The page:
As recently as 2013 the Prime grade contributed only 3% of annual production, the last in a multitude of years where Prime production remained rangebound around 2.5% to 3.5% of U.S. supply. Scarcity of supply drove the 2013 Prime cutout to $32/cwt. over Choice.
In the ensuing years the share of fed cattle carcasses has annually improved with Prime head counts in 2019 150% larger than seven years ago. That increase finally pushed the Prime premium lower in 2018 as the marketplace had not adjusted to fully utilize the product. However, some end users (retailers in particular) brought Prime to their meat case given larger supplies. Multi-unit retailers require a critical mass of product to offer across all their stores.
The Certified Angus Beef ® brand Prime has enjoyed similar growth as USDA Prime, to the point that sales volumes have increased on average 30% each of the past four years. The weekly head count chart, above, shows the seasonality of the Prime carcass supply with lows in May through July. The red shaded area depicts the weekly supply level between roughly 10K head and 12K head that would keep CAB-licensed end users supplied at a relative equilibrium. Departures below 10K carcasses create a shortage.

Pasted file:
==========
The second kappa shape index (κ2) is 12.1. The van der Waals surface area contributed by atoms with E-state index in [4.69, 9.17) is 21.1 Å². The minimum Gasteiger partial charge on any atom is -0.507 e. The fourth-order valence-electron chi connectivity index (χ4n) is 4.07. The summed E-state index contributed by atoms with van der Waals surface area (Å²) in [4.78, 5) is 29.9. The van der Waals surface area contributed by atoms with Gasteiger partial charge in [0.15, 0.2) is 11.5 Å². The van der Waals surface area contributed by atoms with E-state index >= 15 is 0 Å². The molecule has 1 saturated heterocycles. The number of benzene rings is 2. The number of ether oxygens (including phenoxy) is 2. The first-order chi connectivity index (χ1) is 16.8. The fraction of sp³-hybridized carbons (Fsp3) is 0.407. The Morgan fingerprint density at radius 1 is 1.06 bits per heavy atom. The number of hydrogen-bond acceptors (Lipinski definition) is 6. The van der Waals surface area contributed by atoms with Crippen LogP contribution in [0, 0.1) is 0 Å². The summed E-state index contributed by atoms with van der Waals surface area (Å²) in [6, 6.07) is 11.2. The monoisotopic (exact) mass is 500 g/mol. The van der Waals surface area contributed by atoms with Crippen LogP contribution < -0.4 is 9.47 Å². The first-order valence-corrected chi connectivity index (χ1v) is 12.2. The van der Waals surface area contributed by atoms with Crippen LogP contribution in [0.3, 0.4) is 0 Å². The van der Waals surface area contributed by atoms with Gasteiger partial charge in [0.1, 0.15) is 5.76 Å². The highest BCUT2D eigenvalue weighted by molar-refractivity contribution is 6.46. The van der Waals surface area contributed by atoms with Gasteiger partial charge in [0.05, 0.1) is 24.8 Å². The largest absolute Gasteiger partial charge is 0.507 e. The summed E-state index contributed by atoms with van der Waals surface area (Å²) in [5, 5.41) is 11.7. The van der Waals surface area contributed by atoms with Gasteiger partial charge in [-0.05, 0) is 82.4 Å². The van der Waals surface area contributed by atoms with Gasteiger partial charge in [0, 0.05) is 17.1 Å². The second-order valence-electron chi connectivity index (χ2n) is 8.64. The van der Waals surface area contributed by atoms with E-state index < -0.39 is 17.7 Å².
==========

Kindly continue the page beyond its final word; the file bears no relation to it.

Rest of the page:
Although the production segment has done an amazing job of improving carcass quality, the most recent supply and pricing data suggests that there is definitely a call for more CAB Prime in the marketplace. The 2018 price data momentarily pointed toward market saturation, but the 2019 data speaks to the opposite. Despite record tonnage in 2019 the market still proved sensitive to a decline in the number of Prime carcasses available. Further CAB Prime supply is required to supply additional end users choosing to upgrade to the most premium CAB branded product with 10 carcass standards.
Year end carcass quality steady
A glance at 2019 data shows overall fed cattle carcass quality moderately improved. Combining the Choice and Prime grades in summary doesn’t reveal the detail, given the quarter of a percentage point increase for the year. On a percentage basis the Choice grade came in smaller on the year at 70.98%, down almost a half a percentage point (ppt).